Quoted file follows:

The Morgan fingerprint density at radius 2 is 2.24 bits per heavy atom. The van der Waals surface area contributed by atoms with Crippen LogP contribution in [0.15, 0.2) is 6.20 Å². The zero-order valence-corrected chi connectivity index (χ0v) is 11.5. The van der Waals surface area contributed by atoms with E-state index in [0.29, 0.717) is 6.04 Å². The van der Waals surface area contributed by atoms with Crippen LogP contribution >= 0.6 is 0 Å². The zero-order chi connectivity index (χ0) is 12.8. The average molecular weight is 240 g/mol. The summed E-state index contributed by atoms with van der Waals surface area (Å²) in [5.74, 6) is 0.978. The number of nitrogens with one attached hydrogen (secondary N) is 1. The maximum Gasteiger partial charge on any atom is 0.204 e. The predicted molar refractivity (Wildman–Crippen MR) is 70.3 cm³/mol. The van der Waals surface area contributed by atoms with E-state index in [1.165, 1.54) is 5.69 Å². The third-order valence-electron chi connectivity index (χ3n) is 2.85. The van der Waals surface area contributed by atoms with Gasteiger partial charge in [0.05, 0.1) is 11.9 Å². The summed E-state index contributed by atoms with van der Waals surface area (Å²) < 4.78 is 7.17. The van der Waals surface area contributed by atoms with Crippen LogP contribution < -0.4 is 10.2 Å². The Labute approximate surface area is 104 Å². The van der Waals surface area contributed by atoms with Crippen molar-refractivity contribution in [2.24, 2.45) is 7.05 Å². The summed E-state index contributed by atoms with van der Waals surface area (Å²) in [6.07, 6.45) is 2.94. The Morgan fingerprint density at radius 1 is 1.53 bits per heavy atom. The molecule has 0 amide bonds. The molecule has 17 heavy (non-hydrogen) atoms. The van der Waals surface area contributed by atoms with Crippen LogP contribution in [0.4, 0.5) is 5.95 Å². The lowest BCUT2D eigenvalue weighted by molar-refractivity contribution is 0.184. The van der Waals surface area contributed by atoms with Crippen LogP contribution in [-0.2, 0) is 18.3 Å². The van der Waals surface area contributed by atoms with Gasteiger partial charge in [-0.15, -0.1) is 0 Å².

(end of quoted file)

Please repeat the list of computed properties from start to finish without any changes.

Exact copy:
The Morgan fingerprint density at radius 2 is 2.24 bits per heavy atom. The van der Waals surface area contributed by atoms with Crippen LogP contribution in [0.15, 0.2) is 6.20 Å². The zero-order valence-corrected chi connectivity index (χ0v) is 11.5. The van der Waals surface area contributed by atoms with E-state index in [0.29, 0.717) is 6.04 Å². The van der Waals surface area contributed by atoms with Crippen LogP contribution >= 0.6 is 0 Å². The zero-order chi connectivity index (χ0) is 12.8. The average molecular weight is 240 g/mol. The summed E-state index contributed by atoms with van der Waals surface area (Å²) in [5.74, 6) is 0.978. The number of nitrogens with one attached hydrogen (secondary N) is 1. The maximum Gasteiger partial charge on any atom is 0.204 e. The predicted molar refractivity (Wildman–Crippen MR) is 70.3 cm³/mol. The van der Waals surface area contributed by atoms with E-state index in [1.165, 1.54) is 5.69 Å². The third-order valence-electron chi connectivity index (χ3n) is 2.85. The van der Waals surface area contributed by atoms with Gasteiger partial charge in [0.05, 0.1) is 11.9 Å². The summed E-state index contributed by atoms with van der Waals surface area (Å²) < 4.78 is 7.17. The van der Waals surface area contributed by atoms with Crippen LogP contribution < -0.4 is 10.2 Å². The Labute approximate surface area is 104 Å². The van der Waals surface area contributed by atoms with Crippen molar-refractivity contribution in [2.24, 2.45) is 7.05 Å². The summed E-state index contributed by atoms with van der Waals surface area (Å²) in [6.07, 6.45) is 2.94. The Morgan fingerprint density at radius 1 is 1.53 bits per heavy atom. The molecule has 0 amide bonds. The molecule has 17 heavy (non-hydrogen) atoms. The van der Waals surface area contributed by atoms with Crippen LogP contribution in [0.4, 0.5) is 5.95 Å². The lowest BCUT2D eigenvalue weighted by molar-refractivity contribution is 0.184. The van der Waals surface area contributed by atoms with Crippen LogP contribution in [-0.2, 0) is 18.3 Å². The van der Waals surface area contributed by atoms with Gasteiger partial charge in [-0.15, -0.1) is 0 Å².